- A UK-based mining firm recovered a 39.34 carat type IIb blue diamond from South Africa's Cullinan Mine in April.
- The rare diamond is now being sold to the highest bidder, with viewings in Antwerp, Dubai, Hong Kong, and New York.
- A similar diamond, the 29-carat Blue Moon of Josephine, sold for around R352 million in 2015.
- A year later, once cut, polished, and mounted, the diamond fetched R666 million and broke the record for the highest price per carat ever paid for a gem at auction.
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A rare blue diamond recovered at the iconic Cullinan Diamond Mine in South Africa will go to auction in July. A similar rough gem – the 29-carat Blue Moon of Josephine– sold for $25.6 million (R352 million at current exchange rates) in 2014.
Petra Diamonds announced in April that it had recovered a 39.34 carat type IIb blue diamond at the Cullinan Mine. For more than a century, the Cullinan Mine, situated at the foothills of the Magaliesberg mountain range, 37 kilometres north-east of Tshwane, has produced the world's most famed diamond finds.
The rough diamond recently discovered by Petra, which purchased the celebrated mine from De Beers in 2007, is described as a gem of "exceptional quality in terms of both its colour and clarity". Petra Diamonds announced on Tuesday that the type IIb blue diamond would open to viewings in Antwerp, Dubai, Hong Kong, and New York this month.
Interested buyers will have until 12 July to place their highest bids.
Petra has not set a price range for this particular gem but instead pointed to recent sales of similar blue diamonds. The UK-based mining group, which has three underground operations in South Africa, defines these diamonds as "very rare".
The Blue Moon of Josephine, which was also recovered from the Cullinan Mine, was cut and polished to a 12-carat gem. The mounted type IIb blue diamond went on to sell for $48.4 million (R666 million at the current exchange rate) in 2015, setting a new world record for the highest price per carat ever paid for a gem at auction.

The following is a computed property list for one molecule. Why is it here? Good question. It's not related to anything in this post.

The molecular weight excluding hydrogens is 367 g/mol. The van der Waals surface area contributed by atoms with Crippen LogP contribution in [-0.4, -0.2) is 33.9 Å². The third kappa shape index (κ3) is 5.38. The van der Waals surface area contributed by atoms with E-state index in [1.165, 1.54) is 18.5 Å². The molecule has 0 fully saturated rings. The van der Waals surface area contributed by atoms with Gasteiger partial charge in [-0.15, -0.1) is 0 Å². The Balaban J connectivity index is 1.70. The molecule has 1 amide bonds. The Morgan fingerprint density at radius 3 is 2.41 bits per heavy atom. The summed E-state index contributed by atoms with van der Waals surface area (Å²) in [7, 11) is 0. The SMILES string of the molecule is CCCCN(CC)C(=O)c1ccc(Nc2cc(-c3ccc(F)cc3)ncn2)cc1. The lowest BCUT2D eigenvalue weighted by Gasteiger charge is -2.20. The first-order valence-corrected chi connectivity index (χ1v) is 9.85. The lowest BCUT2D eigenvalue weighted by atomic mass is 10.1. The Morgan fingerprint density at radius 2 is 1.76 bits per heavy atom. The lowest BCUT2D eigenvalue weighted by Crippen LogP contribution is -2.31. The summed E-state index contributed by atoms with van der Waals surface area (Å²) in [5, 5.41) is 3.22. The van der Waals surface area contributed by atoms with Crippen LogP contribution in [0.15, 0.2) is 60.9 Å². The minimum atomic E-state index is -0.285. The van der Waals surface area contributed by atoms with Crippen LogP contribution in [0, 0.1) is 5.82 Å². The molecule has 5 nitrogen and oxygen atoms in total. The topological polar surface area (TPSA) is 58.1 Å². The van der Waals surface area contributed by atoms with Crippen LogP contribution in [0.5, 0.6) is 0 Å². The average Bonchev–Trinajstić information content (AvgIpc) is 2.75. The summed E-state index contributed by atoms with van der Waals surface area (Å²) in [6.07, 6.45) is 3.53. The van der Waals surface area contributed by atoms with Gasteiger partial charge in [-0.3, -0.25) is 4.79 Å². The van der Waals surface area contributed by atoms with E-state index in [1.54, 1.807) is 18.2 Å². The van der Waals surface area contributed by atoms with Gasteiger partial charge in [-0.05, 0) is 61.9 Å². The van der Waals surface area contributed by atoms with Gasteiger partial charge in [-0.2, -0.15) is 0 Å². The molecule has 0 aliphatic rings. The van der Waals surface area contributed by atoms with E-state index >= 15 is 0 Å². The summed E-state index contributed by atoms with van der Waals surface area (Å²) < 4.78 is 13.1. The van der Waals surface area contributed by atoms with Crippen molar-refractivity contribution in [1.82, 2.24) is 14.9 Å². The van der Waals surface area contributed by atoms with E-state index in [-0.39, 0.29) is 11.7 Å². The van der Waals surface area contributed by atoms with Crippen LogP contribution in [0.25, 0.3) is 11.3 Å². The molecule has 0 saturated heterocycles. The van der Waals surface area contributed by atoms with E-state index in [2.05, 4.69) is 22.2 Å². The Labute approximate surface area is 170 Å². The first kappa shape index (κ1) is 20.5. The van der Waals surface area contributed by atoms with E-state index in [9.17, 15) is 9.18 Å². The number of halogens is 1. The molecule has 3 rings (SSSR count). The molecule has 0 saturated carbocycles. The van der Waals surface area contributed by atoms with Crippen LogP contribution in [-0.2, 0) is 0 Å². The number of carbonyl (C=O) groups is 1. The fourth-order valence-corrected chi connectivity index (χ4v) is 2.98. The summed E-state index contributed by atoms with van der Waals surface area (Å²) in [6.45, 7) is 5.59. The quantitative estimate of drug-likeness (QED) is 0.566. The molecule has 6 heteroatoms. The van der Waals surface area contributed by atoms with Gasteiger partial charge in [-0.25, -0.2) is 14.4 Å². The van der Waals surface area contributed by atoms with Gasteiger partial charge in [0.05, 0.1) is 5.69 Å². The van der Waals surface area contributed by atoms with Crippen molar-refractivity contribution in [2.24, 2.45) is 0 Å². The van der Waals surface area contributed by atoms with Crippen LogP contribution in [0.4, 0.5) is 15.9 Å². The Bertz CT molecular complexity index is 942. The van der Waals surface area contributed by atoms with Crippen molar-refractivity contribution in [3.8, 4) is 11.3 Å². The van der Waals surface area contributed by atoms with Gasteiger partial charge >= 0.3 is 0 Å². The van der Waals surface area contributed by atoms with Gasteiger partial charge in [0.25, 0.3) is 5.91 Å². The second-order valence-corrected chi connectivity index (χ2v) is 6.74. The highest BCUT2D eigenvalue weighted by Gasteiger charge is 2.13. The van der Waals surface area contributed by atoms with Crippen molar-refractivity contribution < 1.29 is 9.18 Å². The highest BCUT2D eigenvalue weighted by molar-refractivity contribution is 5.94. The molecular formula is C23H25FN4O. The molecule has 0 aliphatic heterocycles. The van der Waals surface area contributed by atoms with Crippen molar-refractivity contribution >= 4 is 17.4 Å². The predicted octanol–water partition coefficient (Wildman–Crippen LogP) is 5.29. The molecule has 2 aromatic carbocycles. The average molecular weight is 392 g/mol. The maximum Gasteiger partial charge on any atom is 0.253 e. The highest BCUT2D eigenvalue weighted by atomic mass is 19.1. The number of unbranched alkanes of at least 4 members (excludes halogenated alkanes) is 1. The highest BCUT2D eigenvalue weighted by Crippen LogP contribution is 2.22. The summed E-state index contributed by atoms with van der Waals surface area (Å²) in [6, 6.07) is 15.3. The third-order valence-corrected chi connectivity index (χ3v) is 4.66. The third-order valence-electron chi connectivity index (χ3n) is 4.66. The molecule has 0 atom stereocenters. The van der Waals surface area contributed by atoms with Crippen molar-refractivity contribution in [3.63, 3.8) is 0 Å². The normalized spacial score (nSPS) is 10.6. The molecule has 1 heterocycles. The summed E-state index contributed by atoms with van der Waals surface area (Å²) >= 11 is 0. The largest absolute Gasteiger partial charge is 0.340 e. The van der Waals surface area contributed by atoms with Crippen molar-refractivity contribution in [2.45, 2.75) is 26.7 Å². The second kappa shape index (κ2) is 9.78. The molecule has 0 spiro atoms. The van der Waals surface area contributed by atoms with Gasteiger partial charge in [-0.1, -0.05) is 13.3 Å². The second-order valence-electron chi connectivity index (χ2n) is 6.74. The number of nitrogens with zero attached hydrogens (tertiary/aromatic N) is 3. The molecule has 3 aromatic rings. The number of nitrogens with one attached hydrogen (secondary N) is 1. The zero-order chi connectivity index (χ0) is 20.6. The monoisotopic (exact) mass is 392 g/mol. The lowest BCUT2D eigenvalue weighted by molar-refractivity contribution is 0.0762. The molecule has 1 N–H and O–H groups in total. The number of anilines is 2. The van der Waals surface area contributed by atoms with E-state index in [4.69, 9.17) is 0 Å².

"Type IIb blue diamonds are so rare that their age has not been established," noted Petra.
"The boron that gives their blue colour has been linked to seawater suggesting that these diamonds are a record of rocks from the ocean floor that have been transported to the lower mantle by plate tectonics, where these diamonds formed under conditions of extreme pressure and temperature."
Type II diamonds have no nitrogen "impurities" and are rarer, larger, and harder than type I diamonds. Type IIa diamonds, which represent 1% to 2% of all the world's natural diamonds, have been recovered in India and Australia and have vivid yellow, brown, orange, pink, purple, and red tones.
Type IIb diamonds are the rarest of all the classes, accounting for just 0.1% of the world's natural diamonds. Other blue diamonds extracted from the Cullinan Mine over the last decade by Petra include:
- The Cullinan Dream (122 carat rough blue diamond) sold for $25.3 million (R348 million) in 2016.
- A 20.08 carat Type IIb blue diamond sold for $14.9 million (R205 million) in November 2019.
- The Letlapa Tala Collection of five blue diamonds, weighing 85.6 carats in total, sold as a suite of stones for $40.36 million (R556 million) in November 2020.
The Blue Moon of Josephine was overtaken as the most expensive jewel ever sold at auction by the rectangular 14.6 carat Oppenheimer Blue diamond which fetched $57.5 Million (R792 million) in 2016. The Oppenheimer Blue was dethroned a year later by the 59.6 carat Pink Star diamond which sold for $71 million (R977 million).
(Compiled by Luke Daniel)